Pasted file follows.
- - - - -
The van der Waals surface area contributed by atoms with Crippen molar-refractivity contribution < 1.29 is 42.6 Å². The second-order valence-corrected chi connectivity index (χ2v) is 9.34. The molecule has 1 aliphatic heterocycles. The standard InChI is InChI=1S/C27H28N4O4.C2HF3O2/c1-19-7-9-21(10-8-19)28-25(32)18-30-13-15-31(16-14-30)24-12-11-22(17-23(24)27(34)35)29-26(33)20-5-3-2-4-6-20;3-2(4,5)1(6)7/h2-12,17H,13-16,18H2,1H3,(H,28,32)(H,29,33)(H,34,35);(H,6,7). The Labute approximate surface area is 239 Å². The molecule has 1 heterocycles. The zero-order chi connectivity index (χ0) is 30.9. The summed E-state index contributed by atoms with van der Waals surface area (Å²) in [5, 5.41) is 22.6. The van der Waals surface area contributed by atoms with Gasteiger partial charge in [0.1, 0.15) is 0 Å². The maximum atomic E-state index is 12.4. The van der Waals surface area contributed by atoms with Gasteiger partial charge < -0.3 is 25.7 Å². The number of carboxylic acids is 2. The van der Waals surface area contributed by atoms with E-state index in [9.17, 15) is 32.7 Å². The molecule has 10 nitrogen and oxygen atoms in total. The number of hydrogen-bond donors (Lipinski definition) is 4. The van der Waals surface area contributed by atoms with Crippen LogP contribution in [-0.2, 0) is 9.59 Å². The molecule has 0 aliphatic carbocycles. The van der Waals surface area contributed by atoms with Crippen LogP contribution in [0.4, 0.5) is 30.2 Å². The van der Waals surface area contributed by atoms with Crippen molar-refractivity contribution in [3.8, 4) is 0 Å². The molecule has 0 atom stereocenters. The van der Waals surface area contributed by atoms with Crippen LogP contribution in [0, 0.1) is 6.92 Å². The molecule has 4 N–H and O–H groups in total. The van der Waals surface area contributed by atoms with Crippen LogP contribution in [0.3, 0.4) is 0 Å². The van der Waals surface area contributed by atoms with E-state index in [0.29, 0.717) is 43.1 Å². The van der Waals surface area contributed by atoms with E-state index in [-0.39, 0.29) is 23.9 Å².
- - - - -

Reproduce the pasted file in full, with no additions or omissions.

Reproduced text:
The van der Waals surface area contributed by atoms with Crippen molar-refractivity contribution < 1.29 is 42.6 Å². The second-order valence-corrected chi connectivity index (χ2v) is 9.34. The molecule has 1 aliphatic heterocycles. The standard InChI is InChI=1S/C27H28N4O4.C2HF3O2/c1-19-7-9-21(10-8-19)28-25(32)18-30-13-15-31(16-14-30)24-12-11-22(17-23(24)27(34)35)29-26(33)20-5-3-2-4-6-20;3-2(4,5)1(6)7/h2-12,17H,13-16,18H2,1H3,(H,28,32)(H,29,33)(H,34,35);(H,6,7). The Labute approximate surface area is 239 Å². The molecule has 1 heterocycles. The zero-order chi connectivity index (χ0) is 30.9. The summed E-state index contributed by atoms with van der Waals surface area (Å²) in [5, 5.41) is 22.6. The van der Waals surface area contributed by atoms with Gasteiger partial charge in [0.1, 0.15) is 0 Å². The maximum atomic E-state index is 12.4. The van der Waals surface area contributed by atoms with Gasteiger partial charge < -0.3 is 25.7 Å². The number of carboxylic acids is 2. The van der Waals surface area contributed by atoms with E-state index in [9.17, 15) is 32.7 Å². The molecule has 10 nitrogen and oxygen atoms in total. The number of hydrogen-bond donors (Lipinski definition) is 4. The van der Waals surface area contributed by atoms with Crippen LogP contribution in [-0.2, 0) is 9.59 Å². The molecule has 0 aliphatic carbocycles. The van der Waals surface area contributed by atoms with Crippen LogP contribution in [0.4, 0.5) is 30.2 Å². The van der Waals surface area contributed by atoms with Crippen molar-refractivity contribution in [3.8, 4) is 0 Å². The molecule has 0 atom stereocenters. The van der Waals surface area contributed by atoms with Crippen LogP contribution in [0, 0.1) is 6.92 Å². The molecule has 4 N–H and O–H groups in total. The van der Waals surface area contributed by atoms with Crippen LogP contribution in [0.3, 0.4) is 0 Å². The van der Waals surface area contributed by atoms with E-state index in [0.29, 0.717) is 43.1 Å². The van der Waals surface area contributed by atoms with E-state index in [-0.39, 0.29) is 23.9 Å².